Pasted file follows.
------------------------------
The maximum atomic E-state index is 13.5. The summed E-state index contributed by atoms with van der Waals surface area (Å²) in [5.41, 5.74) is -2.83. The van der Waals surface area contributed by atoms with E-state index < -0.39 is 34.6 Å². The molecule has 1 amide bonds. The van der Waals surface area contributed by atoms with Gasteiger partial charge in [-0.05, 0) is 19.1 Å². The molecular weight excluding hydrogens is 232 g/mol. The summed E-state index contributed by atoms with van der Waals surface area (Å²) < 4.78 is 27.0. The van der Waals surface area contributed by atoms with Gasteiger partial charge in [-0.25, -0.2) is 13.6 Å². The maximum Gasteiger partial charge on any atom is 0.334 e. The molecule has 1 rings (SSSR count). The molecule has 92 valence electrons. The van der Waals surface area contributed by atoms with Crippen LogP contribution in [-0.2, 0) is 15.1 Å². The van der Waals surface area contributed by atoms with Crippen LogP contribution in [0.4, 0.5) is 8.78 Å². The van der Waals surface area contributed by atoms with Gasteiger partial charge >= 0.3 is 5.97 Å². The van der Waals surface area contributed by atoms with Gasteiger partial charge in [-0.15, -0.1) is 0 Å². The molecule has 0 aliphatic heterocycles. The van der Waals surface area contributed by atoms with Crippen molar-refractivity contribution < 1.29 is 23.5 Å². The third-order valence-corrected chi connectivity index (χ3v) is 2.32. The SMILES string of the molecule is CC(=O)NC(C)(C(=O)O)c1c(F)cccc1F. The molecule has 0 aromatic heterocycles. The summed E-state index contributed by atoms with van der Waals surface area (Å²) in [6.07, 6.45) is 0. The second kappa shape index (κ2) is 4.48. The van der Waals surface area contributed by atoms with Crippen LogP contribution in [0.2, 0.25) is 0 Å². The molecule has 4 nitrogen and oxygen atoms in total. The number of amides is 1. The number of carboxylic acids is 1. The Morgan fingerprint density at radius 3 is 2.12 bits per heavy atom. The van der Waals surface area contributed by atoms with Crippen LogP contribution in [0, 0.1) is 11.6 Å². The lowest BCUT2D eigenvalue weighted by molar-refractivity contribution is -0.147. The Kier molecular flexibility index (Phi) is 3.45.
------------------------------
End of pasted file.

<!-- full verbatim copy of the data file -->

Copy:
The maximum atomic E-state index is 13.5. The summed E-state index contributed by atoms with van der Waals surface area (Å²) in [5.41, 5.74) is -2.83. The van der Waals surface area contributed by atoms with E-state index < -0.39 is 34.6 Å². The molecule has 1 amide bonds. The van der Waals surface area contributed by atoms with Gasteiger partial charge in [-0.05, 0) is 19.1 Å². The molecular weight excluding hydrogens is 232 g/mol. The summed E-state index contributed by atoms with van der Waals surface area (Å²) < 4.78 is 27.0. The van der Waals surface area contributed by atoms with Gasteiger partial charge in [-0.25, -0.2) is 13.6 Å². The maximum Gasteiger partial charge on any atom is 0.334 e. The molecule has 1 rings (SSSR count). The molecule has 92 valence electrons. The van der Waals surface area contributed by atoms with Crippen LogP contribution in [-0.2, 0) is 15.1 Å². The van der Waals surface area contributed by atoms with Crippen LogP contribution in [0.4, 0.5) is 8.78 Å². The van der Waals surface area contributed by atoms with Gasteiger partial charge >= 0.3 is 5.97 Å². The van der Waals surface area contributed by atoms with Gasteiger partial charge in [-0.15, -0.1) is 0 Å². The molecule has 0 aliphatic heterocycles. The van der Waals surface area contributed by atoms with Crippen molar-refractivity contribution < 1.29 is 23.5 Å². The third-order valence-corrected chi connectivity index (χ3v) is 2.32. The SMILES string of the molecule is CC(=O)NC(C)(C(=O)O)c1c(F)cccc1F. The molecule has 0 aromatic heterocycles. The summed E-state index contributed by atoms with van der Waals surface area (Å²) in [6.07, 6.45) is 0. The second kappa shape index (κ2) is 4.48. The van der Waals surface area contributed by atoms with Crippen LogP contribution in [0.2, 0.25) is 0 Å². The molecule has 4 nitrogen and oxygen atoms in total. The number of amides is 1. The number of carboxylic acids is 1. The Morgan fingerprint density at radius 3 is 2.12 bits per heavy atom. The van der Waals surface area contributed by atoms with Crippen LogP contribution in [0, 0.1) is 11.6 Å². The lowest BCUT2D eigenvalue weighted by molar-refractivity contribution is -0.147. The Kier molecular flexibility index (Phi) is 3.45.